Jump to content


Photo
- - - - -

Rear Brake Adjuster Screw - Does Anyone Know The Thread Size?


  • Please log in to reply
15 replies to this topic

#1 [email protected]

[email protected]

    Stage One Kit Fitted

  • TMF+ Member
  • PipPipPip
  • 54 posts

Posted 10 August 2018 - 11:40 AM

Hey all,

 

I'm going to work on my rear brake shoes & drums soon and seeing as how the Brake Adjuster "Screws" are probably the factory originals, I thought I would replace them with new ones too.

 

Because the exposed portion of the brake adjuster threads are ridiculously rusty, I thought I should clear the threads with a die before trying to screw them completely out of the backing plate, if nothing else to make it easier, but mostly to try to preserve the threads in the backing plate.

 

What I cannot figure out is what the thread size on the brake adjuster is...

 

None of the bolt sizer boards at my local hardware stores go up to the diameter that will accept the piece to screw it in...

 

So I think it may be a M16x1, but I don't want to start guessing and buying a bunch of different dies off of ebay, especially for this one time use.

 

 

Does anyone know the thread size of the Rear Brake Adjuster Screw?

 

 

And does anyone have a good trick for preserving these threads long term?  (I was thinking of sliding a grease filled rubber tube over the new screws once installed and adjusted...)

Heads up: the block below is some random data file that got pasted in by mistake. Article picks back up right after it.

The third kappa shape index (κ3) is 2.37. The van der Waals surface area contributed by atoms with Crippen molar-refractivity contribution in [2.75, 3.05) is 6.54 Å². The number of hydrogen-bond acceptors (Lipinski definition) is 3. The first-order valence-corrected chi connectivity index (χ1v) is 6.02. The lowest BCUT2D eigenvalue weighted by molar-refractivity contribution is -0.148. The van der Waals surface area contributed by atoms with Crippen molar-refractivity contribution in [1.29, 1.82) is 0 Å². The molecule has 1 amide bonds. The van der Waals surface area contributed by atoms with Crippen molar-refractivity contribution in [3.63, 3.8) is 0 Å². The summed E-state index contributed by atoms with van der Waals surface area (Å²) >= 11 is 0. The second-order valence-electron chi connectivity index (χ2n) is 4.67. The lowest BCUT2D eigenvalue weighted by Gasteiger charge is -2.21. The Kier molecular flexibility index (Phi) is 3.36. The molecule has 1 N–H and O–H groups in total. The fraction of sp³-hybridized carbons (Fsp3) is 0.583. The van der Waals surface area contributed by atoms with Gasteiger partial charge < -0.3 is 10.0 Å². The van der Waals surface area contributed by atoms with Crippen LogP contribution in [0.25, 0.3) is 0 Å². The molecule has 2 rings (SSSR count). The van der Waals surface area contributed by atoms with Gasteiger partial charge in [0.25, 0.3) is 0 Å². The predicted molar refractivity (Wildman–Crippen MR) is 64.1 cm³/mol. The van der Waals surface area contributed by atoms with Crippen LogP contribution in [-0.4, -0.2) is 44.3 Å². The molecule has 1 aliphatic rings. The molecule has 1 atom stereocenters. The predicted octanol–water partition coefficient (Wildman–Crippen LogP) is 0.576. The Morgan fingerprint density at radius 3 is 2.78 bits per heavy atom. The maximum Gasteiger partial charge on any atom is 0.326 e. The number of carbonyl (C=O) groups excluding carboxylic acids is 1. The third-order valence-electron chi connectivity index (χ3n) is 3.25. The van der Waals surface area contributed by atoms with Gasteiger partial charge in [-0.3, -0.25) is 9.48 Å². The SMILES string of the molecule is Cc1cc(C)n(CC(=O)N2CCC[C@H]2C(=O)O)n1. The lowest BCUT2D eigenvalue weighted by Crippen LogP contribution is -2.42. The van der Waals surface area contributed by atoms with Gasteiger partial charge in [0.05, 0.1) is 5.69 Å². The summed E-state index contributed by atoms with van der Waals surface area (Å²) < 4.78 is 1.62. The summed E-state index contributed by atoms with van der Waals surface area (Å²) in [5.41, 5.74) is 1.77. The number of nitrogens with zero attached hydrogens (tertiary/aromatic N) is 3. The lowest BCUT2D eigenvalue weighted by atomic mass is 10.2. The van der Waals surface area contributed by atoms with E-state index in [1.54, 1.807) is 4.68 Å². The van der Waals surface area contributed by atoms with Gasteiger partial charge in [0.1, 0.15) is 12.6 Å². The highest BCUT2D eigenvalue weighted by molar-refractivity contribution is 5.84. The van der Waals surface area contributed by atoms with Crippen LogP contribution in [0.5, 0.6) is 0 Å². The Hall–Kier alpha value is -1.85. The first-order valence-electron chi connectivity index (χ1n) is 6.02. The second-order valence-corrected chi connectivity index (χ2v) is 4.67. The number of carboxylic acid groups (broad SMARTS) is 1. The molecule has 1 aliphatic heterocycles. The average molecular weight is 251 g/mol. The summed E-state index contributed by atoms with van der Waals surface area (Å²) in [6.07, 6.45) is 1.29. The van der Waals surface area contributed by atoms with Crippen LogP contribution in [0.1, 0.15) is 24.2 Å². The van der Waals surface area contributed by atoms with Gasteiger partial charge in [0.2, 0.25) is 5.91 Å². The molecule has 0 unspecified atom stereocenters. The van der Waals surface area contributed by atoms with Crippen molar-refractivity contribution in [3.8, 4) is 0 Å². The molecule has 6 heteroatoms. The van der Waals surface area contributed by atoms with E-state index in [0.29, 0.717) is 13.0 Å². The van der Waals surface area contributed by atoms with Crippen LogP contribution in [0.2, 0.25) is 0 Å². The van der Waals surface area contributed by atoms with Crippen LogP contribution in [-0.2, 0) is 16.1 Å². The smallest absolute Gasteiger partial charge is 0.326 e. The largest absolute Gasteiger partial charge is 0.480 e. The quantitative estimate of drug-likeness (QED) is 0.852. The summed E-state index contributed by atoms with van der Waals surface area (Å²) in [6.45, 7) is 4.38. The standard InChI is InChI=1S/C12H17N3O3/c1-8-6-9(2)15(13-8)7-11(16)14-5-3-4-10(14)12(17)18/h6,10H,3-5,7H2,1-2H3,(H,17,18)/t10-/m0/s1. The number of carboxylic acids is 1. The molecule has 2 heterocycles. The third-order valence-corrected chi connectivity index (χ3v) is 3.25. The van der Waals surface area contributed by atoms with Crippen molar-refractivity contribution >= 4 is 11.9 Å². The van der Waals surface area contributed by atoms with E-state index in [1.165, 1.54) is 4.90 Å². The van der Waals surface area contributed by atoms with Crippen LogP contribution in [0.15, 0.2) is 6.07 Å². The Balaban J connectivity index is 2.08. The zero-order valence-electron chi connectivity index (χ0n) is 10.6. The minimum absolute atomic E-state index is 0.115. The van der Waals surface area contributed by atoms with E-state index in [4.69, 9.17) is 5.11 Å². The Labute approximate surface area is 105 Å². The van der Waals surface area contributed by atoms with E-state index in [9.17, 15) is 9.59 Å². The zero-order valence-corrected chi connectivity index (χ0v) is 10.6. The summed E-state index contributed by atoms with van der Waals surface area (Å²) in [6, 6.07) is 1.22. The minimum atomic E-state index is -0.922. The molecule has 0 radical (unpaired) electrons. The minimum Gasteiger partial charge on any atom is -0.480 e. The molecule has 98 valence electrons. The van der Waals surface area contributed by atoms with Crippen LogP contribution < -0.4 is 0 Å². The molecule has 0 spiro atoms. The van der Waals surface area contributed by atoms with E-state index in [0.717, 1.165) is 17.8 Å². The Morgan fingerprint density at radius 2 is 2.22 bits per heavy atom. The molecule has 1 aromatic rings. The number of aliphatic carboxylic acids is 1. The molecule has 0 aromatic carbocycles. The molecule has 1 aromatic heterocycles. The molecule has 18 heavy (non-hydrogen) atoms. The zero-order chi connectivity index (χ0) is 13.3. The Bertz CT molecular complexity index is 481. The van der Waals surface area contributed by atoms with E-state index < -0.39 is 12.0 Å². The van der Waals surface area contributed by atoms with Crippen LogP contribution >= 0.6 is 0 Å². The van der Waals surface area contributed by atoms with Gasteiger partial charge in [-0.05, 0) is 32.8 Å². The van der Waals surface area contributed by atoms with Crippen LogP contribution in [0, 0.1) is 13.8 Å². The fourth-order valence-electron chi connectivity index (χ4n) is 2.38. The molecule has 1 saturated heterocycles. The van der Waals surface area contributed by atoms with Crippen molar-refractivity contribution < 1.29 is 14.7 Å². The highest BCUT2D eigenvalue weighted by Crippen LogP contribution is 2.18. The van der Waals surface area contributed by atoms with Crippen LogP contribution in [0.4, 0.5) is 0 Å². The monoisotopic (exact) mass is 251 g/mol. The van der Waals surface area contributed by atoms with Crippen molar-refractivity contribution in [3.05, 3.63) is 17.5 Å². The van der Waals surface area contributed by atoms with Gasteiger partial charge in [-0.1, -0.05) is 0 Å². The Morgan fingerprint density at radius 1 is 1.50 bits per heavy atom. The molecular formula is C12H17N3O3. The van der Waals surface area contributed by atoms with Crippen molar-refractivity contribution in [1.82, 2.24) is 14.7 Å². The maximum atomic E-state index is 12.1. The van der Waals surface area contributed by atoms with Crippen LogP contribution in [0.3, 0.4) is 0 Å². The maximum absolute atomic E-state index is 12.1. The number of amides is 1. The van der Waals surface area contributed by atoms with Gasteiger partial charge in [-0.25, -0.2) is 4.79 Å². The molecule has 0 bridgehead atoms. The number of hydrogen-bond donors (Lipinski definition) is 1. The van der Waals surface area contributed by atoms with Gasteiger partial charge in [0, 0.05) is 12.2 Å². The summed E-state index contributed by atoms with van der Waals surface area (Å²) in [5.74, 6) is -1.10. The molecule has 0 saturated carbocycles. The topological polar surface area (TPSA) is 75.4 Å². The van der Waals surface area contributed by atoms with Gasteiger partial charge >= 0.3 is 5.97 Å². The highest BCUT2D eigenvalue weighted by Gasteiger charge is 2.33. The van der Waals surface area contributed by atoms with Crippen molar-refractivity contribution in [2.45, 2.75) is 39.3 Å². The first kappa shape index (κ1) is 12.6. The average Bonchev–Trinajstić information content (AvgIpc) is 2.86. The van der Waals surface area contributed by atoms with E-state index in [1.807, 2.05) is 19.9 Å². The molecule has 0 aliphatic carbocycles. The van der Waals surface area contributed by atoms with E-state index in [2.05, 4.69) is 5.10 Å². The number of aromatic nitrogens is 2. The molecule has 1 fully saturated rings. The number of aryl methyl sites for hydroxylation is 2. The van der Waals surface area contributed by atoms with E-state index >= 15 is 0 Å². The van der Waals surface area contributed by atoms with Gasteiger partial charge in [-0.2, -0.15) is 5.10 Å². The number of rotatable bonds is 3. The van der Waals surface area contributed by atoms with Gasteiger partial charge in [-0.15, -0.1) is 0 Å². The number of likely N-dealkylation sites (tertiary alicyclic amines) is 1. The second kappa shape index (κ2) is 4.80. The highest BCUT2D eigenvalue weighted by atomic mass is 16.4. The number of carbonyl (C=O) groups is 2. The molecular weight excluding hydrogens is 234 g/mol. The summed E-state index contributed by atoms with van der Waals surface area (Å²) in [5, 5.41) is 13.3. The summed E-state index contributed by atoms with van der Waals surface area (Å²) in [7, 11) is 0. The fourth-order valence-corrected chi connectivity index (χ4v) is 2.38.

1. Year of your vehicle (1990/91)
2. Model of your vehicle (Carb'd Mainstream Mini Cooper)

3. A detailed description of the problem and anything you have tried to fix the problem.(see above)
4. Pictures can sometimes help in diagnosing a problem, if you think they could, why not include some?  see the part I am describing here: https://www.minispar...ic/17H7619.aspx

 



#2 nicklouse

nicklouse

    Moved Into The Garage

  • TMF+ Member
  • PipPipPipPipPipPipPipPipPipPipPip
  • 10,094 posts
  • Location: Not Yorkshire

Posted 10 August 2018 - 11:46 AM

http://www.theminifo...djuster-too-big

 

5/8" UNEF



#3 GraemeC

GraemeC

    Up Into Fourth

  • TMF+ Member
  • PipPipPipPipPipPipPipPipPip
  • 4,847 posts
  • Location: Carnforth

Posted 10 August 2018 - 12:09 PM

If you can get a die onto them, then I'd presume your backplate is already missing bits as there should be a strap that just the square of the adjuster head pokes through.

And, if you can get to the threads easily then there is no reason they shouldn't screw from the inside to the outside and which should be reasonably clean threads?



#4 nicklouse

nicklouse

    Moved Into The Garage

  • TMF+ Member
  • PipPipPipPipPipPipPipPipPipPipPip
  • 10,094 posts
  • Location: Not Yorkshire

Posted 10 August 2018 - 12:34 PM

? the die would just go in from the out side through the hole.



#5 Retroman

Retroman

    Super Mini Mad

  • Traders
  • PipPipPipPipPipPip
  • 614 posts
  • Location: Sunny Sabden
  • Local Club: CDMC

Posted 10 August 2018 - 12:44 PM